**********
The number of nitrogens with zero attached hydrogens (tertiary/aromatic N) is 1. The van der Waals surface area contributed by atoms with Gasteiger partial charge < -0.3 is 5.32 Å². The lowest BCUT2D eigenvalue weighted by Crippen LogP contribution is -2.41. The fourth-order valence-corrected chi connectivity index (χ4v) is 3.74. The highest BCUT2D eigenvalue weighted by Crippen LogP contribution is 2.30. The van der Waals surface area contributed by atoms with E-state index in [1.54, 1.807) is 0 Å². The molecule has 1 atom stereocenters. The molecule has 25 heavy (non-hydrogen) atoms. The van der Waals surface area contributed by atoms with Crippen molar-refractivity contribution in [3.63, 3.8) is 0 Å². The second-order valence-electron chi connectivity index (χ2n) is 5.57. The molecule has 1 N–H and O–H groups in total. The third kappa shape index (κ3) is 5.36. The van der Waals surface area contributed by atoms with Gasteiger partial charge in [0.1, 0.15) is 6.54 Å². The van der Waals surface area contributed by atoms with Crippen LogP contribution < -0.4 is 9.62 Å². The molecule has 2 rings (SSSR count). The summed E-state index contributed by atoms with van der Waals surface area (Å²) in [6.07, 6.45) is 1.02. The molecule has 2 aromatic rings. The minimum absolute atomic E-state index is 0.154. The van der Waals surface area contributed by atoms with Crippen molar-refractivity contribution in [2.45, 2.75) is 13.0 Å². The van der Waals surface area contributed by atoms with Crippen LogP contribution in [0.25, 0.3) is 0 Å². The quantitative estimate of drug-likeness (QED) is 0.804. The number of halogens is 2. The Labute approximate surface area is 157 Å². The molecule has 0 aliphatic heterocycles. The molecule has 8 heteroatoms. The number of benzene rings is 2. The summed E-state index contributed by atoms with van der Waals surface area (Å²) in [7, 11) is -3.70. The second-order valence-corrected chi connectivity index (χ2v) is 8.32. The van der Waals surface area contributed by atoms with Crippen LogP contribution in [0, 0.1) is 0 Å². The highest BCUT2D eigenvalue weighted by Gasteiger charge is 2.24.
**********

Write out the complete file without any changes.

The number of nitrogens with zero attached hydrogens (tertiary/aromatic N) is 1. The van der Waals surface area contributed by atoms with Gasteiger partial charge < -0.3 is 5.32 Å². The lowest BCUT2D eigenvalue weighted by Crippen LogP contribution is -2.41. The fourth-order valence-corrected chi connectivity index (χ4v) is 3.74. The highest BCUT2D eigenvalue weighted by Crippen LogP contribution is 2.30. The van der Waals surface area contributed by atoms with E-state index in [1.54, 1.807) is 0 Å². The molecule has 1 atom stereocenters. The molecule has 25 heavy (non-hydrogen) atoms. The van der Waals surface area contributed by atoms with Crippen molar-refractivity contribution in [3.63, 3.8) is 0 Å². The second-order valence-electron chi connectivity index (χ2n) is 5.57. The molecule has 1 N–H and O–H groups in total. The third kappa shape index (κ3) is 5.36. The van der Waals surface area contributed by atoms with Gasteiger partial charge in [0.1, 0.15) is 6.54 Å². The van der Waals surface area contributed by atoms with Crippen LogP contribution < -0.4 is 9.62 Å². The molecule has 2 rings (SSSR count). The summed E-state index contributed by atoms with van der Waals surface area (Å²) in [6.07, 6.45) is 1.02. The molecule has 2 aromatic rings. The minimum absolute atomic E-state index is 0.154. The van der Waals surface area contributed by atoms with Crippen molar-refractivity contribution in [2.45, 2.75) is 13.0 Å². The van der Waals surface area contributed by atoms with Crippen LogP contribution in [0.25, 0.3) is 0 Å². The quantitative estimate of drug-likeness (QED) is 0.804. The number of halogens is 2. The Labute approximate surface area is 157 Å². The molecule has 0 aliphatic heterocycles. The molecule has 8 heteroatoms. The number of benzene rings is 2. The summed E-state index contributed by atoms with van der Waals surface area (Å²) in [7, 11) is -3.70. The second-order valence-corrected chi connectivity index (χ2v) is 8.32. The van der Waals surface area contributed by atoms with Crippen LogP contribution in [0, 0.1) is 0 Å². The highest BCUT2D eigenvalue weighted by Gasteiger charge is 2.24.